21
2018
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Release Notes for Percona Server for MySQL 8.0.13-3 GA

Percona Server for MySQL 8.0

Percona Server for MySQL 8.0

Percona announces the GA release of Percona Server for MySQL 8.0.13-3 on December 21, 2018 (downloads are available here and from the Percona Software Repositories). This release merges changes of MySQL 8.0.13, including all the bug fixes in it. Percona Server for MySQL 8.0.13-3 is now the current GA release in the 8.0 series. All of Percona’s software is open-source and free.

Percona Server for MySQL 8.0 includes all the features available in MySQL 8.0 Community Edition in addition to enterprise-grade features developed by Percona. For a list of highlighted features from both MySQL 8.0 and Percona Server for MySQL 8.0, please see the GA release announcement.

Note: If you are upgrading from 5.7 to 8.0, please ensure that you read the upgrade guide and the document Changed in Percona Server for MySQL 8.0.

Features Removed in Percona Server for MySQL 8.0

  • Slow Query Log Rotation and Expiration: Not widely used, can be accomplished using logrotate
  • CSV engine mode for standard-compliant quote and comma parsing
  • Expanded program option modifiers
  • The ALL_O_DIRECT InnoDB flush method: it is not compatible with the new redo logging implementation
  • XTRADB_RSEG table from INFORMATION_SCHEMA
  • InnoDB memory size information from SHOW ENGINE INNODB STATUS; the same information is available from Performance Schema memory summary tables
  • Query cache enhancements: The query cache is no longer present in MySQL 8.0

Features Deprecated in Percona Server for MySQL 8.0

  • TokuDB Storage Engine: the Percona Server for MySQL 8.0 release series supports TokuDB. We are deprecating TokuDB support in the next major release. Percona encourages TokuDB users to explore the MyRocks Storage Engine which provides similar benefits for the majority of workloads and has better-optimized support for modern hardware.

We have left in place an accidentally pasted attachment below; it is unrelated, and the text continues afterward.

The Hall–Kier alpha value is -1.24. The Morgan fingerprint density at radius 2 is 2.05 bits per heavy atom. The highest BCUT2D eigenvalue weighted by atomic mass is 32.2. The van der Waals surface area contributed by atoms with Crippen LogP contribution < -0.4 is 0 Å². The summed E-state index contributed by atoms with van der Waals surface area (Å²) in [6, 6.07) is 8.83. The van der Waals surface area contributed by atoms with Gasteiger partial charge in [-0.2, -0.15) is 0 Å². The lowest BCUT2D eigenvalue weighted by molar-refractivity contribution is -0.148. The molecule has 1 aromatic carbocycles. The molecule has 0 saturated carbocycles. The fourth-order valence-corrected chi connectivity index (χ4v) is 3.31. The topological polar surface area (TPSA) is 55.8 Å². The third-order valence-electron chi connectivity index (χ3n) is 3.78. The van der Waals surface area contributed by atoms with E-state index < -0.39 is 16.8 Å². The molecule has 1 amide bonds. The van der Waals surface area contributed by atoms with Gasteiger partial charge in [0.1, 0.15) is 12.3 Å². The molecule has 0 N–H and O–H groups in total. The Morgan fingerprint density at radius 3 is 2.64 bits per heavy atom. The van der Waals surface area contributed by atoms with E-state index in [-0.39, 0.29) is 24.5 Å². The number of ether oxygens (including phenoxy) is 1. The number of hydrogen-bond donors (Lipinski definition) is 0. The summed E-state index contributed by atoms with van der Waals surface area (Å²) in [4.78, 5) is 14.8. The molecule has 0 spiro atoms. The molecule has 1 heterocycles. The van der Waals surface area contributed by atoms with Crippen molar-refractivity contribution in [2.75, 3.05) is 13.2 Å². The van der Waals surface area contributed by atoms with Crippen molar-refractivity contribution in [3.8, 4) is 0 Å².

Issues Resolved in Percona Server for MySQL 8.0.13-3

Improvements

  • #5014: Update Percona Backup Locks feature to use the new BACKUP_ADMIN privilege in MySQL 8.0
  • #4805: Re-Implemented Compressed Columns with Dictionaries feature in PS 8.0
  • #4790: Improved accuracy of User Statistics feature

Bugs Fixed Since 8.0.12-2rc1

  • Fixed a crash in mysqldump in the --innodb-optimize-keys functionality #4972
  • Fixed a crash that can occur when system tables are locked by the user due to a lock_wait_timeout #5134
  • Fixed a crash that can occur when system tables are locked by the user from a SELECT FOR UPDATE statement #5027
  • Fixed a bug that caused innodb_buffer_pool_size to be uninitialized after a restart if it was set using SET PERSIST#5069
  • Fixed a crash in TokuDB that can occur when a temporary table experiences an autoincrement rollover #5056
  • Fixed a bug where marking an index as invisible would cause a table rebuild in TokuDB and also in MyRocks #5031
  • Fixed a bug where audit logs could get corrupted if the audit_log_rotations was changed during runtime. #4950
  • Fixed a bug where LOCK INSTANCE FOR BACKUP and STOP SLAVE SQL_THREAD would cause replication to be blocked and unable to be restarted. #4758 (Upstream #93649)

Other Bugs Fixed:

#5155#5139#5057#5049#4999#4971#4943#4918#4917#4898, and #4744.

Known Issues in Percona Server for MySQL 8.0.13-3

We have a few features and issues outstanding that should be resolved in the next release.

Pending Feature Re-Implementations and Improvements

  • #4892: Re-Implement Expanded Fast Index Creation feature.
  • #5216: Re-Implement Utility User feature.
  • #5143: Identify Percona features which can make use of dynamic privileges instead of SUPER

Notable Issues in Features

  • #5148: Regression in Compressed Columns Feature when using innodb-force-recovery
  • #4996: Regression in User Statistics feature where TOTAL_CONNECTIONS field report incorrect data
  • #4933: Regression in Slow Query Logging Extensions feature where incorrect transaction id accounting can cause an assert during certain DDLs.
  • #5206: TokuDB: A crash can occur in TokuDB when using Native Partitioning and the optimizer has index_merge_union enabled. Workaround by using SET SESSION optimizer_switch="index_merge_union=off";
  • #5174: MyRocks: Attempting to use unsupported features against MyRocks can lead to a crash rather than an error.
  • #5024: MyRocks: Queries can return the wrong results on tables with no primary key, non-unique CHAR/VARCHAR rows, and UTF8MB4 charset.
  • #5045: MyRocks: Altering a column or table comment cause the table to be rebuilt

Find the release notes for Percona Server for MySQL 8.0.13-3 in our online documentation. Report bugs in the Jira bug tracker.